When the Senate Armed Services Committee summoned members of the National Commission on the Structure of the Air Force to an April 29th hearing, it marked the official end of the Commissioners duty. But even as one service’s fight between the active and reserve/guard components seemed to be winding down, another is brewing.
Let’s recap: the Air Force’s 2013 budget request contained large cuts to the guard and reserve – cuts that the states felt were unfair and disproportionate. A large fight broke out in Congress, with the reserve component forces gathering Congressional allies to defend local bases and units. There’s always some tension over priorities between the service leaders in Washington and those in the states, but this was both notably ugly and notably public.
As a result, Congress demanded the creation of the National Commission on the Structure of the Air Force. To go along with it, the Air Force created its own, internal structure to look at the problems. And while the Commissions’ findings don’t line up exactly with what the Air Force has concluded on its own, on the whole, the Active, Guard and reserve components all seem to be getting along much better.
So if things are settled, why is this worth talking about? Because Army Chief of Staff Ray Odierno seems to have his service heading in the same direction with his most recent budget plan, which cuts tens of thousands of Guard and reserve soldiers and claims eight Guard AH-64 Apache attack helicopter battalions for the active service.
All indications are that the Army is flat against the idea of setting up an outside group to advise Congress on its force structure, but that doesn’t mean it’s off the table as an option.
At the April 29th hearing, Air Force Chief of Staff Gen. Mark Welsh and Secretary Deborah Lee James were asked by Sen. Joe Donnelly of Indiana what lessons a similar commission in the future (for an unnamed, yet patently obvious, service) could learn from how the Air Force commission operated.
Both James and Welsh were quick to note they aren’t recommending a future commission for any potential service in the future, but did one big suggestion.
“Certainly the close coordination [between the Commission and the service] has been essential,” James said. The presence of the Total Force Task Force inside the Air Force, “which was the liaison, which was supplying certain expertise, which was receiving requests for information, getting it staffed out so the commission could get answers to its question – that sort of association has proven to be excellent.”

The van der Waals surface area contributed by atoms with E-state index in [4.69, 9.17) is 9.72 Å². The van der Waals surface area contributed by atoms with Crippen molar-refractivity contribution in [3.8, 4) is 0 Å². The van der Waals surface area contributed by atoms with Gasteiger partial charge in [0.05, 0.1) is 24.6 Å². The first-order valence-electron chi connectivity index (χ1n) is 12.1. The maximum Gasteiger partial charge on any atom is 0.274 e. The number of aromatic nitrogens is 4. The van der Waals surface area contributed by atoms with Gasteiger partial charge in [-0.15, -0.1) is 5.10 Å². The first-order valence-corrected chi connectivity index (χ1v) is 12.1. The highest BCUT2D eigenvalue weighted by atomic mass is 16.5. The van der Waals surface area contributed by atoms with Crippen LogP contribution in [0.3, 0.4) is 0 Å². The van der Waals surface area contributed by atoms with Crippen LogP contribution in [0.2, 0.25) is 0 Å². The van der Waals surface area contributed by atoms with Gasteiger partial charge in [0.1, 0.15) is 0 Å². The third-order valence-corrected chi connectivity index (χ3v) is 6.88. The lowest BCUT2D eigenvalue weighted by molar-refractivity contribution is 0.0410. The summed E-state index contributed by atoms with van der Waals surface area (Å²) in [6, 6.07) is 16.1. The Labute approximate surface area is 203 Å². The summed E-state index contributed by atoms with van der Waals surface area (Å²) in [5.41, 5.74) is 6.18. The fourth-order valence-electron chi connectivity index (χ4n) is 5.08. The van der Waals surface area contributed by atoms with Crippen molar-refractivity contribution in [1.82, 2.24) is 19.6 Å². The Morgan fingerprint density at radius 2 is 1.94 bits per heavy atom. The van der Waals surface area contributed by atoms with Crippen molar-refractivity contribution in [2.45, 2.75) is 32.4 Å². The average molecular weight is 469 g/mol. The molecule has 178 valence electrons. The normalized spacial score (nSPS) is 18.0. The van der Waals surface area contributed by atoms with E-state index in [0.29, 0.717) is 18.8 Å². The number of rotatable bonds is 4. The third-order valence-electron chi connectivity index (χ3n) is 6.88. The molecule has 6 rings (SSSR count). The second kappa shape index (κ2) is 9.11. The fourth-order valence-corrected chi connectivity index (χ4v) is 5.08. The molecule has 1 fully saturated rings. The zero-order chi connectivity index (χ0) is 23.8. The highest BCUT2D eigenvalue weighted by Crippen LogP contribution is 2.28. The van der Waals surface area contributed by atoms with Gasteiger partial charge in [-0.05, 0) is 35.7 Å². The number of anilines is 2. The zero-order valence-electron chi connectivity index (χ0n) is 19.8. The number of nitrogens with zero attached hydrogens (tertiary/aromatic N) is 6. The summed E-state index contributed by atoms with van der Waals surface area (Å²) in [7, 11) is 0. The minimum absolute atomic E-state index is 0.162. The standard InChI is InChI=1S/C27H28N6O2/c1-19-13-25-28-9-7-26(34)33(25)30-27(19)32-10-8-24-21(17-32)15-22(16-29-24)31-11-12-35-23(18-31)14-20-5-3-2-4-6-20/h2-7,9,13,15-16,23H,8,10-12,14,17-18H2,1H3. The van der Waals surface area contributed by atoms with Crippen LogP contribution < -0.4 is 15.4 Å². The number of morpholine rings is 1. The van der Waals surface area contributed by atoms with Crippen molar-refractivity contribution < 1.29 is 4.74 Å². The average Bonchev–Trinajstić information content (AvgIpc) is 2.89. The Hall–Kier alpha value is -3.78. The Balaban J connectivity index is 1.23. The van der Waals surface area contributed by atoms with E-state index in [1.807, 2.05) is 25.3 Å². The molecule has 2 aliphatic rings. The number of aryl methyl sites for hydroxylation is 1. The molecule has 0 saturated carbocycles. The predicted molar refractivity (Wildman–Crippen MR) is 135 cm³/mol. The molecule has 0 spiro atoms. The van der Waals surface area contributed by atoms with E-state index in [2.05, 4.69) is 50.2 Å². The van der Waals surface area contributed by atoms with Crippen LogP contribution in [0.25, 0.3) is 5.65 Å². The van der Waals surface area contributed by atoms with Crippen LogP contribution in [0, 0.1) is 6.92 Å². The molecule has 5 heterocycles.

“The two working together are very helpful,” Welsh noted.
After the hearing, I asked Dennis McCarthy, the chairman of the commission, whether he had any thoughts on what a hypothetical commission for another service could look like.
“First of all, a number of our recommendations, the ones dealing with duty status and statutes and homeland defense and so forth, probably cut across all of the services,” McCarthy said. “But the recommendations dealing with the Air Force are very particular and focused on the Air Force, and everyone recognizes that there are significant differences between the air forces and the land forces or naval forces.”
“So you can’t take the Air Force recommendations on force structure and apply them to other services,” he continued. “I think part of the success of the Commission was the congeniality and intellectual openness of the commissioners and if there was another commission I think getting a group like the one we had here in terms of their openness would help it be successful.”
So even as the Commission shuts its doors – as of noon on April 30th, its offices in Virginia were closed up – there remains lessons to be taken from its work.
Latest posts by Aaron Mehta (see all)
- A Look at F-35 Close Air Support Tactics Development - December 8, 2014
- We Now Know Why The F-117 Is Still Flying - November 10, 2014
- The F-35A Might Be Late. And It’s Because of the A-10. - October 31, 2014